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Champaign County, Illinois

Biography - John W. Egbert

SOURCE: "History of Champaign County, Illinois with Illustrations," 1878


JOHN W. EGBERT - Biography, says Horace Mann, especially the biography of the great and good, who have risen by their exertions from poverty and obscurity to eminence and usefulness, is an inspiring and ennobling study. Its direct tendency is to reproduce the excellence it records. Heretofore Americans have paid but little attention to it. This apathy and indifference is from two causes. In this matter-of-fact age and utilitarian country, we are accustomed to ignore or frown down anything that don't pay. We measure everything by the interest it will pay on the investment. We lose sight of the indirect good that may result, because the palpable profit is hidden in obscurity. Another and perhaps quite as strong a reason, is, many persons look upon it as a tendency towards aristocracy, and the doings of royalty, and place it in the same category with primogeniture, a custom that is vitally antagonistic to our institutions. The best refutation of these popular fallacies and best incentive to the preservation of biographies, is contained in Mr. Mann's terse paragraph.

Among the prominent men of Champaign county is Mr. John W. Egbert, who not only has a history worthy of preserving, because of what he has himself accomplished, but that of his family has been most honorable, patriotic and commendable. He was born at Georgetown, Brown county, Ohio, July 10th, 1833. He is the eldest child of Walter W. and Eliza TRUMWELL EGBERT. His mother was the only daughter of General SULLIVAN. Three brothers Egbert early settled in the neighborhood of Philadelphia, and at the beginning of the troubles with the mother country all volunteered in the Revolutionary army, in the same company. In the battle of the Brandywine William EGBERT, the great-grandfather of the subject of this sketch, was severely wounded, and was captured. He was taken a prisoner to Halifax, and was after a time permitted to return to his home.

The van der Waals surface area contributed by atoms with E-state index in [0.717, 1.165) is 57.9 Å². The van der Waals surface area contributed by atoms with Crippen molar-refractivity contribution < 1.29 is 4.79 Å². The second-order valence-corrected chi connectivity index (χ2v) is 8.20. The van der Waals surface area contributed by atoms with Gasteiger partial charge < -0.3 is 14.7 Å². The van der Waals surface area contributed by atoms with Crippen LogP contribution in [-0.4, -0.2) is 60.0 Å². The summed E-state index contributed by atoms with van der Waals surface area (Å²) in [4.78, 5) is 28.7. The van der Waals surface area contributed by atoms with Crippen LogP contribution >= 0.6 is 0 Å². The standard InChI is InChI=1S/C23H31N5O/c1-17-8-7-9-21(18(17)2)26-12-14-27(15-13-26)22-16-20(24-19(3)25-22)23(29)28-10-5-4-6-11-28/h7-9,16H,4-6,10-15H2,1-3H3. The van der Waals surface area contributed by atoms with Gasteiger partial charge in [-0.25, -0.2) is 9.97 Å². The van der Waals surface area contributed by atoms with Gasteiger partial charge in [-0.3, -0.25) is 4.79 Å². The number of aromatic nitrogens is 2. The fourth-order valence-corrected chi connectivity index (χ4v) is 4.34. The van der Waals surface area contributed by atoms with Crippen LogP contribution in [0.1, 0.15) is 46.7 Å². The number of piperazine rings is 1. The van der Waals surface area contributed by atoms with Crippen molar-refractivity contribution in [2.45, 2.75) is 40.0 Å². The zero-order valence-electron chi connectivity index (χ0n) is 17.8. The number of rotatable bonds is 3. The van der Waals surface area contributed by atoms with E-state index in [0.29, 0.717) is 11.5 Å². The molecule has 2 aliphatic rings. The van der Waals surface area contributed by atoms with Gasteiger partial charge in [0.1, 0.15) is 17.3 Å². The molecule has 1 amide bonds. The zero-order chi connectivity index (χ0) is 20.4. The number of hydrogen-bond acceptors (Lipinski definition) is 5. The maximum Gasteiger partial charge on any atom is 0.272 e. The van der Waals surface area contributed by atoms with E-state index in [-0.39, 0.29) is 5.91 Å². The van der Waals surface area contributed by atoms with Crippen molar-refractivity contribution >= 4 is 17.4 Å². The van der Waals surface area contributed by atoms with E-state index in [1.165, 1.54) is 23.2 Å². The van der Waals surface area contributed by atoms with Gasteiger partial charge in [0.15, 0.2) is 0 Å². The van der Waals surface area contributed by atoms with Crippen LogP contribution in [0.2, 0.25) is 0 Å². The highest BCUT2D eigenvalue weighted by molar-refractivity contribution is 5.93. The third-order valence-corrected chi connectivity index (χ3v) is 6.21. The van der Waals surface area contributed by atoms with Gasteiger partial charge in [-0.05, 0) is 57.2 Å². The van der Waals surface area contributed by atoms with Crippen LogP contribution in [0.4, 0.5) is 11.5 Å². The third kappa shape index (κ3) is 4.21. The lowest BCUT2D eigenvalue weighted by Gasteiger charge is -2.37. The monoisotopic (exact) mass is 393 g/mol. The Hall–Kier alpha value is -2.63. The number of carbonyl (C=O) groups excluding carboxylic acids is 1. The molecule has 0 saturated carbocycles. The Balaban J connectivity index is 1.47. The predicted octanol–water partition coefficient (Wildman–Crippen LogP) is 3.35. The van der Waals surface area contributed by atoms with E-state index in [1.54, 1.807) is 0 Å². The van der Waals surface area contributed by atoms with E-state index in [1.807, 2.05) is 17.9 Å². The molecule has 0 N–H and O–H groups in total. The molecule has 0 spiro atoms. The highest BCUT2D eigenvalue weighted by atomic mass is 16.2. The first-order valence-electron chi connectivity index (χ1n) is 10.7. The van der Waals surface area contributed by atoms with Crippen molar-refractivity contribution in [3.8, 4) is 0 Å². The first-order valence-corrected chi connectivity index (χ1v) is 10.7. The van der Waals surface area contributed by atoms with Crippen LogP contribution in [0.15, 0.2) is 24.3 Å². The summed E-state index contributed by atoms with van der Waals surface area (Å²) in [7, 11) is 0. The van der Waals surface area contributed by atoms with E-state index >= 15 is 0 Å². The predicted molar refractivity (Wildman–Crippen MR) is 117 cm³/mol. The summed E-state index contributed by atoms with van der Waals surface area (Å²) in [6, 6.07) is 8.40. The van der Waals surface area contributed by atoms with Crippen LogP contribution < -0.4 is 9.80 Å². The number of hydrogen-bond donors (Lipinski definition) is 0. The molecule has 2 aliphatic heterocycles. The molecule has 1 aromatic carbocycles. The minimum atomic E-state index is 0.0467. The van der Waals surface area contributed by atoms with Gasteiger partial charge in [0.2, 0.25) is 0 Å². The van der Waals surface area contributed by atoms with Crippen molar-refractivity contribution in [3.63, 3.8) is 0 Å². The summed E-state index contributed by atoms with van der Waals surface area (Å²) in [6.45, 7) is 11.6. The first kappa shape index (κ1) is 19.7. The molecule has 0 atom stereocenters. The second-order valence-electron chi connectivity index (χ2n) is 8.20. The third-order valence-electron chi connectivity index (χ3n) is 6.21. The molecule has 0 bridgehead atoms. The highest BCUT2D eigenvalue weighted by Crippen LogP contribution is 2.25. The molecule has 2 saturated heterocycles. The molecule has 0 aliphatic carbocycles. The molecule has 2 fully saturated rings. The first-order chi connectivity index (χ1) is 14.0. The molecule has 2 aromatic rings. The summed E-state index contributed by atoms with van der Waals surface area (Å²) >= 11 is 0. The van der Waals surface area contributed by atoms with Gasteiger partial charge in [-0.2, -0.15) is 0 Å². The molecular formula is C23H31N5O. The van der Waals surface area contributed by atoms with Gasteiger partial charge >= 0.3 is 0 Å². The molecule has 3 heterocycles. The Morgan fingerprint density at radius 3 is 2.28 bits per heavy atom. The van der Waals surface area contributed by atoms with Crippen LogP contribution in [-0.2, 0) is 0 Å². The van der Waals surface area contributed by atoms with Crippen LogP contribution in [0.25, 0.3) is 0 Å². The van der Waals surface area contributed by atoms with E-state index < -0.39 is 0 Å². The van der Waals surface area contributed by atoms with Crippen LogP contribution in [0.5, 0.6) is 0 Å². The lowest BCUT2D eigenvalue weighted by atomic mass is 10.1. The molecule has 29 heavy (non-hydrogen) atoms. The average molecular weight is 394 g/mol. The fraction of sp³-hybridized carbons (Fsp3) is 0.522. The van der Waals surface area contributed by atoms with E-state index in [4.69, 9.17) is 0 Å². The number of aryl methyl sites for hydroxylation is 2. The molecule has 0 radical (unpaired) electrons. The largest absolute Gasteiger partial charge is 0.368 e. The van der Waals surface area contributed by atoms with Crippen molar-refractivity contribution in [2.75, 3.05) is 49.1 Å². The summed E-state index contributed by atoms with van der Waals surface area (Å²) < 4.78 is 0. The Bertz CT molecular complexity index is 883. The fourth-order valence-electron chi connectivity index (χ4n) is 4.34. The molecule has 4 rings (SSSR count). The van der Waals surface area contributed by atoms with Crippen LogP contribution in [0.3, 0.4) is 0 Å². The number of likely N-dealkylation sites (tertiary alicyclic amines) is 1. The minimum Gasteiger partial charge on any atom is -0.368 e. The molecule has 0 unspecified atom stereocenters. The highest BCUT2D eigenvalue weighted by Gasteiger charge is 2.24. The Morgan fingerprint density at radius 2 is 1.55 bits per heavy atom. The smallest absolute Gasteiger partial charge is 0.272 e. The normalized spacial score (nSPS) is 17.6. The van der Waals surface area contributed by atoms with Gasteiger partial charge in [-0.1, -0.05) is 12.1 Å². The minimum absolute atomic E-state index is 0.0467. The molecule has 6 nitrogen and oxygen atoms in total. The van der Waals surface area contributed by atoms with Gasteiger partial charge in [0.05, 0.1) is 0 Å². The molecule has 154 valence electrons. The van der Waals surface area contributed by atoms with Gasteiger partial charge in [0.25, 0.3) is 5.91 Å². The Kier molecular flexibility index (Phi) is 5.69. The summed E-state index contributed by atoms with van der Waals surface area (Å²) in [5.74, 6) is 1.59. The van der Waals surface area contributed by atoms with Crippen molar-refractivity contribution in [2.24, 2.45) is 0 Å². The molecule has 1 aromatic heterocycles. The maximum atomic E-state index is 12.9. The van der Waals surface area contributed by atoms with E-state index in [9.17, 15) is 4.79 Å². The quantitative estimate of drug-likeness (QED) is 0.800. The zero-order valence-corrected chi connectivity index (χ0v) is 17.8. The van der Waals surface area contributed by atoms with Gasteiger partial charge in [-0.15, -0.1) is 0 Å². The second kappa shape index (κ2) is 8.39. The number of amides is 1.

During his absence, or shortly after his return, one of his brothers married a Tory lady, and such was her influence over him that he imbibed her sentiments to such a degree that it created a lasting estrangement between the families. Mr. Egbert's family on the maternal side were no less patriotic than his father's family. Four brothers of his grandmother did good service during the war, and had the supreme satisfaction of being present at the surrender of Lord Cornwallis and his army at Yorktown. His grandfather, Job EGBERT, married a widow lady named Elizabeth PANGBORN. He was a captain of militia in Beaver county, Pennsylvania, and was present at Perry's victory on Lake Erie. One of his step-sons was a fifer of his company. Until his 24th year Mr. Egbert lived in his native state. He enjoyed good advantages, in winter attending school, and during the summer, as soon as he was old enough, he devoted his time to learning a trade and other pursuits. When twenty-four years of age he moved to Tolono, in Champaign county, where he erected the first house, excepting the section house. He remained there but a short time, when he removed to Matamora, Woodford county, where he built the principal part of the town of Cruger. He married Miss Elura CROUCH, who was born in Clermont county, Ohio, and the daughter of Temple C. and Martha CROUCH. By this union they have had seven children in the following order of their births: Charles C., who died in infancy; Evan B., Mary Olive, Albert S., Walter O., Harry Grant, and John Russell. In politics he has always affiliated with the democratic party, but has never sought office. His entire time and attention being strictly devoted to his private affairs he has had little leisure and less inclination to actively participate in politics. He has risen from poverty and obscurity simply by his own will and business capacity. His industry is great and his energy almost unbounded, and he is regarded as one of the most active men in his section. He is a worthy descendant of his patriotic forefathers. He is classed among the best citizens of the county, and one to whom she is indebted for her present prosperity. For to such men, shrewd, industrious, indefatigable in their efforts, is every prosperous community indebted. Without them they would soon sink into the lethargic condition that characterizes the Mexican and Spaniard, and ultimately destroys their manhood, their nation.

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